Andy Cohen - Oh Glory, How Happy I Am

Andy Cohen humbly picked 18 of the Rev. Gary Davis' religious songs, from the familiar ("Samson and Delilah") to the obscure ("Crucifixion") and recorded them with the kind of respect and conviction they deserve. With copious liner notes about the songs and Davis' spiritual side. (Riverlark)

Ronnie Earl and the Broadcasters - The Colour of Love

Ronnie stretches from blues to jazz to a Santana-esque blend of the two, all played with his usual passion. Greg Allman, Jaimoe and Hank Crawford guest. (Verve)

Terry Evans - Come to the River

While the song selection is just a notch below that on his superb Puttin' It Down, Evans' rich baritone injects a gospel soul sound into any material. Ry Cooder and Juke Logan (on two songs) are the best known members of the top-notch band. (Audioquest)

Deitra Farr - The Search Is Over

This is Deitra's first solo release, though she's no stranger to the Chicago faithful from her work with Dave Spector and Mississippi Heat, among others. Guitarist Johnny Rawls leads the band thru a nice mix of straight-ahead and soul blues. (JSP†)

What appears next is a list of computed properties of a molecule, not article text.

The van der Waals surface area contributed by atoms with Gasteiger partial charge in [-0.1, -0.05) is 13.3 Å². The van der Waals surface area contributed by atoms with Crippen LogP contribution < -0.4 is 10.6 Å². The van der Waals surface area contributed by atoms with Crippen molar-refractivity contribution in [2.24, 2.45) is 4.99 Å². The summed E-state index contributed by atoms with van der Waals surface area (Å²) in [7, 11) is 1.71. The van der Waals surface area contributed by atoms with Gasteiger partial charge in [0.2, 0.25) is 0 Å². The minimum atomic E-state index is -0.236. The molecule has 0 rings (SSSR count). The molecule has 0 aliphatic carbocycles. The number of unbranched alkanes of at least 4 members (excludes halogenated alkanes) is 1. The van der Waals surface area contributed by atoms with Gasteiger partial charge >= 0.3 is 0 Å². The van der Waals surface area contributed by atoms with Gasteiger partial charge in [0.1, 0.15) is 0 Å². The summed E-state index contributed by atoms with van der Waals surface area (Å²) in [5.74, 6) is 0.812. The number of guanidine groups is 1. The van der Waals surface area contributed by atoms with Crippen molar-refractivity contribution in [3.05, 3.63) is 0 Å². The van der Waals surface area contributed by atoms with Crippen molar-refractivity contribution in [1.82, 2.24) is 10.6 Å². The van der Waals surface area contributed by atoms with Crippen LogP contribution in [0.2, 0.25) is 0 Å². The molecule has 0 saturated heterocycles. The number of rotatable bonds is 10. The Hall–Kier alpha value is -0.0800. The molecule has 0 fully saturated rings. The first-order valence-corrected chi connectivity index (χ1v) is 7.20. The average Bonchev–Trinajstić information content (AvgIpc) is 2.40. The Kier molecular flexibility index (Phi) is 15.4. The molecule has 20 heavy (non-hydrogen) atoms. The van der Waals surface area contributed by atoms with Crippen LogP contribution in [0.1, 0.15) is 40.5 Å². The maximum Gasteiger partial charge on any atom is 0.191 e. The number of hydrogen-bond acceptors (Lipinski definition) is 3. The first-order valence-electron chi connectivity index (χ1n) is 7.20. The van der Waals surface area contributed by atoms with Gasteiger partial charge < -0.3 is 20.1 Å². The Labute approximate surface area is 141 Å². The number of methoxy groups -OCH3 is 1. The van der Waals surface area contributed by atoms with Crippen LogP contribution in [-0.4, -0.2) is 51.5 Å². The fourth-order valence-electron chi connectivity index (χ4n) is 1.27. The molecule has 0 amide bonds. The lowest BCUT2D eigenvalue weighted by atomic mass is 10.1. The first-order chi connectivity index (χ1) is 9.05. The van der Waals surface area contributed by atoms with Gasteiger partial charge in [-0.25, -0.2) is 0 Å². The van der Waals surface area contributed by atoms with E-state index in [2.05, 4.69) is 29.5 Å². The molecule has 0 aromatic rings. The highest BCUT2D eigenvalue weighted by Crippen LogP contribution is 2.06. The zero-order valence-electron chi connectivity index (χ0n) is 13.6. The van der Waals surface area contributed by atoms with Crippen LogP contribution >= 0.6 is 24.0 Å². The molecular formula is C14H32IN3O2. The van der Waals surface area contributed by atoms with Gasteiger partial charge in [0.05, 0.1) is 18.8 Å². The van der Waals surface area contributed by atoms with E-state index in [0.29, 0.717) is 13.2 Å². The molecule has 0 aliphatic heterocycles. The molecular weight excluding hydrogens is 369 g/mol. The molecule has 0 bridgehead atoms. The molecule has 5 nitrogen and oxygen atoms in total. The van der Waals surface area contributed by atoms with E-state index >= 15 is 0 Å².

Lowell Fulson - Think Twice Before You Speak

(1984) Recorded with Lowell's touring band while he was on a European swing. Perfectly understated as usual, it's a welcome addition to the Fulson canon on CD. (JSP†)

Gene Harris - In His Hands

The accomplished jazz pianist attempts to bridge the gap between gospel and blues on a dozen spirituals. The results are truly inspirational. The various vocalists pour on the soul and Brother Jack McDuff makes his churchly presence known on organ. (Concord Jazz)

Homesick James - Words of Wisdom

Another set of boozy, Fred James-produced slide guitar masterworks from one of the last of the first generation of bluesmen, as unrepentant and rascally as ever. (Priority)

Howlin' Wolf - His Best

The Howlin' Wolf hit parade: If you don't have these already, something is wrong with you, but here they are on one disc with great remastered sound. Willie Dixon wrote half the 20 tunes. (MCA/Chess)

Eddie King - Another Cow's Dead